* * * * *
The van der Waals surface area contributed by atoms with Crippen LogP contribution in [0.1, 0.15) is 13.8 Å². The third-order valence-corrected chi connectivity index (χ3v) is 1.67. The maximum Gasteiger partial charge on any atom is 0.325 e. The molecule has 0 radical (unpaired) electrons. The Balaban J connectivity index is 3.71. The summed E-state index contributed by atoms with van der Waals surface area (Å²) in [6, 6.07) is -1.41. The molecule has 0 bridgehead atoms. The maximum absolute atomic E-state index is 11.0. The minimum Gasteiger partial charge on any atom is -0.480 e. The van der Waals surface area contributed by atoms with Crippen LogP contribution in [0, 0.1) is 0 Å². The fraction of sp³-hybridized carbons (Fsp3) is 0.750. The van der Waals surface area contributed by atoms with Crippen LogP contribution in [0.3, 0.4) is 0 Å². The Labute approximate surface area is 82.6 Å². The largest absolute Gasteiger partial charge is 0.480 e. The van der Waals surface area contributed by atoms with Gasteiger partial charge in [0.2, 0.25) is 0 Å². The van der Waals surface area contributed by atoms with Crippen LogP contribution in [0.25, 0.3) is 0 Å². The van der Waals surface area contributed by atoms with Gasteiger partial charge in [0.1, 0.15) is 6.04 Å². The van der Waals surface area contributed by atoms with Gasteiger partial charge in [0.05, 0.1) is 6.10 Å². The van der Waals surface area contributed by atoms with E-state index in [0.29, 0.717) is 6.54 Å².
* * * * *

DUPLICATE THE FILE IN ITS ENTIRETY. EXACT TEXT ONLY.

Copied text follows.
The van der Waals surface area contributed by atoms with Crippen LogP contribution in [0.1, 0.15) is 13.8 Å². The third-order valence-corrected chi connectivity index (χ3v) is 1.67. The maximum Gasteiger partial charge on any atom is 0.325 e. The molecule has 0 radical (unpaired) electrons. The Balaban J connectivity index is 3.71. The summed E-state index contributed by atoms with van der Waals surface area (Å²) in [6, 6.07) is -1.41. The molecule has 0 bridgehead atoms. The maximum absolute atomic E-state index is 11.0. The minimum Gasteiger partial charge on any atom is -0.480 e. The van der Waals surface area contributed by atoms with Crippen LogP contribution in [0, 0.1) is 0 Å². The fraction of sp³-hybridized carbons (Fsp3) is 0.750. The van der Waals surface area contributed by atoms with Crippen LogP contribution in [0.3, 0.4) is 0 Å². The Labute approximate surface area is 82.6 Å². The largest absolute Gasteiger partial charge is 0.480 e. The van der Waals surface area contributed by atoms with Gasteiger partial charge in [0.2, 0.25) is 0 Å². The van der Waals surface area contributed by atoms with Crippen LogP contribution in [0.25, 0.3) is 0 Å². The van der Waals surface area contributed by atoms with Gasteiger partial charge in [0.1, 0.15) is 6.04 Å². The van der Waals surface area contributed by atoms with Gasteiger partial charge in [0.05, 0.1) is 6.10 Å². The van der Waals surface area contributed by atoms with E-state index in [0.29, 0.717) is 6.54 Å².